Beware of the ‘lockdown lip and chin fillers’ warns Botox doctor

Ryan Taylor, an aesthetics doctor, has warned people looking for fillers or Botox to chose carefully

Ryan Taylor, an aesthetics doctor, has warned people looking for fillers or Botox to chose carefully. Pic: submitted - Credit: Archant

People seeking cosmetic treatments should be wary of using cheap practices set up during the Covid outbreak, a Norwich doctor has warned.

Ryan Taylor, an aesthetics doctor, has just reopened his private practice operating from Pampers beauty salon in London street, after coronavirus restrictions were lifted.

But Mr Taylor – who is also currently working in A&E at the Norfolk & Norwich University Hospital because skin operations, his speciality, were cancelled because of Covid – is starting to see some real horror stories.

Already the doctor has been asked to correct some fillers which were botched during lockdown when people should not have been practicing at all. After considering whether he could help correct the work, he chose to decline, advising them to return to the original practitioner.

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“I am always happy to see people like this but it is difficult because different people practice different techniques,” he said. “But I was quite surprised anyone was practicing as I knew all the reputable people had closed up because of coronavirus.”

He said that government advice had not been forthcoming about aesthetics practice throughout coronavirus – and this may have led to people deciding to offer treatments like Botox and fillers at a cheaper price when they were not qualified to do so.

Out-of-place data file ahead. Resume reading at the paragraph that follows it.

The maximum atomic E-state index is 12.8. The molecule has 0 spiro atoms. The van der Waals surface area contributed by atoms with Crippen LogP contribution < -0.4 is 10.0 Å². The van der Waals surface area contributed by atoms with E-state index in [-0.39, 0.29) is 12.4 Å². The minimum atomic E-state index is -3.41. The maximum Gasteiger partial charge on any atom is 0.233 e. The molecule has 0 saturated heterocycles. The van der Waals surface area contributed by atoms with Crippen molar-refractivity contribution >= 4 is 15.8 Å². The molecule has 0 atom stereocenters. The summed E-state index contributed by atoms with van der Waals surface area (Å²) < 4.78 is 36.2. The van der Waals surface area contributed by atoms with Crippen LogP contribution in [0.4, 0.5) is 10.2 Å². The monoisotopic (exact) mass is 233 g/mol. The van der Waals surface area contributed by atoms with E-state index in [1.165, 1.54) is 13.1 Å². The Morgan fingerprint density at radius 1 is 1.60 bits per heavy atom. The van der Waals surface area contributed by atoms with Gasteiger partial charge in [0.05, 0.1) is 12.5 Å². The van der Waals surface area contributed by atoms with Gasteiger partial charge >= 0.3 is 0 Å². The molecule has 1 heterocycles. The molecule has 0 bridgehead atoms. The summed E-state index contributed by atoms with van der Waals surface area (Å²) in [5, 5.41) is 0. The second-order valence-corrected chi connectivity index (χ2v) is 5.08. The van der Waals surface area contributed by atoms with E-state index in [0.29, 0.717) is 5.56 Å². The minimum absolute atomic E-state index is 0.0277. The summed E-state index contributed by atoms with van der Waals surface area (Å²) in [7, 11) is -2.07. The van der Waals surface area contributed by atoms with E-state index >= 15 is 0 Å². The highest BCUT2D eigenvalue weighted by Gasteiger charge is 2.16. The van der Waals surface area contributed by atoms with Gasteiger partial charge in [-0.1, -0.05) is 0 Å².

“I had two separate people come to me during lockdown to ask for help correcting treatments. It has highlighted that like many other industries, aesthetics practice can be quite fragile and a lot of people struggled as their source of income completely stopped. Fortunately, as I still work within the NHS, I was able to pick up some extra shifts to cover me through this time.

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“When it came to easing lockdown, the debate about recognising ‘medical aesthetics’ apart from aesthetics performed by beauticians was reignited. For the most part, aesthetics was lumped together with beauticians and it was difficult to find clear guidance. I think moving forward there will be more of a push from medical practitioners to define themselves as separate from beauticians.”

Lockdown has resulted in Mr Taylor revising his cosmetic surgery service, offering the initial consultations online and he’s also now offering a new product, an eyelash growth serum, that is only available by prescription after a consultation but which can be sent out to be administered yourself at home.

Check out some successful cosmetic work by using the before and after picture sliders on this page.

A cheek filler before and after. Pic: Ryan Taylor

A cheek filler before and after. Pic: Ryan Taylor - Credit: Archant

Getting a chin filler

Annabel (who asked not to be fully identified) was not happy with her chin in profile pictures. So, with her wedding looming, decided to pay £150 for a filler.

Dermal fillers can be used to enhance the appearance of the chin area, stiffening the skin and defining the chin and jowl area. They consist of a gel-like substance as well as hyaluronic acid which can absorb up to 1,000 times its own molecular weight in water, making it a super-hydrator and supporter of the skin tissues.

Ryan Taylor. Pic: submitted

Ryan Taylor. Pic: submitted - Credit: Archant

A chin filler should form a scaffold-like structure, re-shaping the area and acting like cartilage.

But Annabel was not happy with the results, and had the filler dissolved and then refilled costing several hundred pounds more. However she was still not keen on the results so went to another beautician. After this, the results “went all lumpy”.